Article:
Urine immunoelectrophoresis is a test that measures immunoglobulins in a urine sample.
Immunoglobulins are proteins that function as antibodies. There are various types of these proteins. Some can be abnormal.
See also: Immunoelectrophoresis - serum
Immunoglobulin electrophoresis - urine; Gamma globulin electrophoresis - urine; Urine immunoglobulin electrophoresis; IEP - urine
Collect a "clean-catch" (midstream) urine sample. To obtain a clean-catch sample, men or boys should wipe clean the head of the penis. Women or girls need to wash the area between the labia (lips of the vagina) with soapy water and rinse well.
As you start to urinate, allow a small amount to fall into the toilet bowl. This clears the urethra -- the tube that carries urine from the bladder and opens to the outside. Then, in a clean container, catch about 1 - 2 ounces of urine. Remove the container from the urine stream. Give the container to the health care provider or assistant.
In an infant, thoroughly wash the area around the opening of the urethra. Open a urine collection bag (a plastic bag with an adhesive paper on one end), and place it on your infant. For males, the entire penis can be placed in the bag and the adhesive attached to the skin. For females, the bag is placed over the labia. Place a diaper over the infant (bag and all).
Check your baby frequently, and remove the bag after the infant has urinated into it. For active infants, this procedure may take a couple of attempts. Lively infants can displace the bag, making it difficult to get the specimen. Drain the urine into a container for transport back to the health care provider.
The laboratory technician uses electrical charges to separate and identify various immunoglobulins in the urine.
Your health care provider may recommend that you collect the first morning urine, which is the most concentrated.
If you are taking the collection from an infant, you may need extra collection bags.
The test involves only normal urination, and there is no discomfort.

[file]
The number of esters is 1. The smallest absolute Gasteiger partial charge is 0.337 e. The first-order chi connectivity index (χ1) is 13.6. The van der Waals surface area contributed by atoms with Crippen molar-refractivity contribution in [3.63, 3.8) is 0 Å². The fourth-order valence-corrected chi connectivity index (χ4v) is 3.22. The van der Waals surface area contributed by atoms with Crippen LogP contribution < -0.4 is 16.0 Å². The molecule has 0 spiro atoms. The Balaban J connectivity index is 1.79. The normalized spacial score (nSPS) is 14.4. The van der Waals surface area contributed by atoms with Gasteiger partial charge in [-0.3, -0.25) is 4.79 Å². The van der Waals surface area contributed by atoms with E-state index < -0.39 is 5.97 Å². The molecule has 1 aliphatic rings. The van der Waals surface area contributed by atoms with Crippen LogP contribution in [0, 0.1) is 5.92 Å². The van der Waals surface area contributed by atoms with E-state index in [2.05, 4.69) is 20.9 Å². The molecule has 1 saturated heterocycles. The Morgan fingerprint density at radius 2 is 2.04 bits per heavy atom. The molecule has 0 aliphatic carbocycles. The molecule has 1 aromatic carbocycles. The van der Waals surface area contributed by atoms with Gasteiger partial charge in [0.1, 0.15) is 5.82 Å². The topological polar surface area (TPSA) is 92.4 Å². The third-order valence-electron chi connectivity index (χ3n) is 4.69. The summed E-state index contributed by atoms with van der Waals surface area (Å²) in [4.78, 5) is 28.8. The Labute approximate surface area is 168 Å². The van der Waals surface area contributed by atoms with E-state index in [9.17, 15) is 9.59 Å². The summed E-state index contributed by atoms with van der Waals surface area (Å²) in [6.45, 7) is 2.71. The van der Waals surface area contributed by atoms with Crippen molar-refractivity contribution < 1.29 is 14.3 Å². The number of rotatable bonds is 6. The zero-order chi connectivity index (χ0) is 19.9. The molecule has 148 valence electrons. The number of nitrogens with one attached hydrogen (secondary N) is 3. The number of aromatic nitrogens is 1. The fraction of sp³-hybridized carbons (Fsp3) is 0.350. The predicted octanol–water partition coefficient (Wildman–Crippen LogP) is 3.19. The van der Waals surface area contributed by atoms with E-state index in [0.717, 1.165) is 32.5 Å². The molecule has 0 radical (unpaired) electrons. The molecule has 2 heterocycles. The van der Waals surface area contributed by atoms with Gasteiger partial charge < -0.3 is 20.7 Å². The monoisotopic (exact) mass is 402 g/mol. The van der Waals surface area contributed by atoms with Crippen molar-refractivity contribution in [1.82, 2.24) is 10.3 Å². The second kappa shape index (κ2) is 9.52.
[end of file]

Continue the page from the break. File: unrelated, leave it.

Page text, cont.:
This test is used to measure the amounts of various immunoglobulins in urine. Most often, it is used as a screening test. It can be used in people who have protein in the urine, when urine protein electrophoresis indicates a large amount of globulins.
Normally there is no, or only a small amount, of protein in the urine. When there is protein in the urine, it normally consists of mainly albumin.
Normal value ranges may vary slightly among different laboratories. Talk to your doctor about the meaning of your specific test results.
Immunoglobulin (antibodies) in the urine can result from:
Abnormal results may also be due to certain types of cancer, such as chronic lymphocytic leukemia or multiple myeloma. Cells related to these types of cancer produce a type of protein called a monoclonal immunoglobulin, which can be detected with this test. However, some people have monoclonal immunoglobulins, but do not have cancer. This is called "monoclonal gammopathy of unknown significance," or MGUS.
McPherson RA, Pincus MR, eds. Henry's Clinical Diagnosis and Management by Laboratory Methods. 21st ed. Philadelphia, Pa: Saunders Elsevier; 2006.
Hoffman R, Benz EJ, Shattil SS, et al, eds. Hematology: Basic Principles and Practice. 5th ed. Philadelphia, Pa: Elsevier Churchill Livingstone; 2008.
Review Date: 6/2/2010
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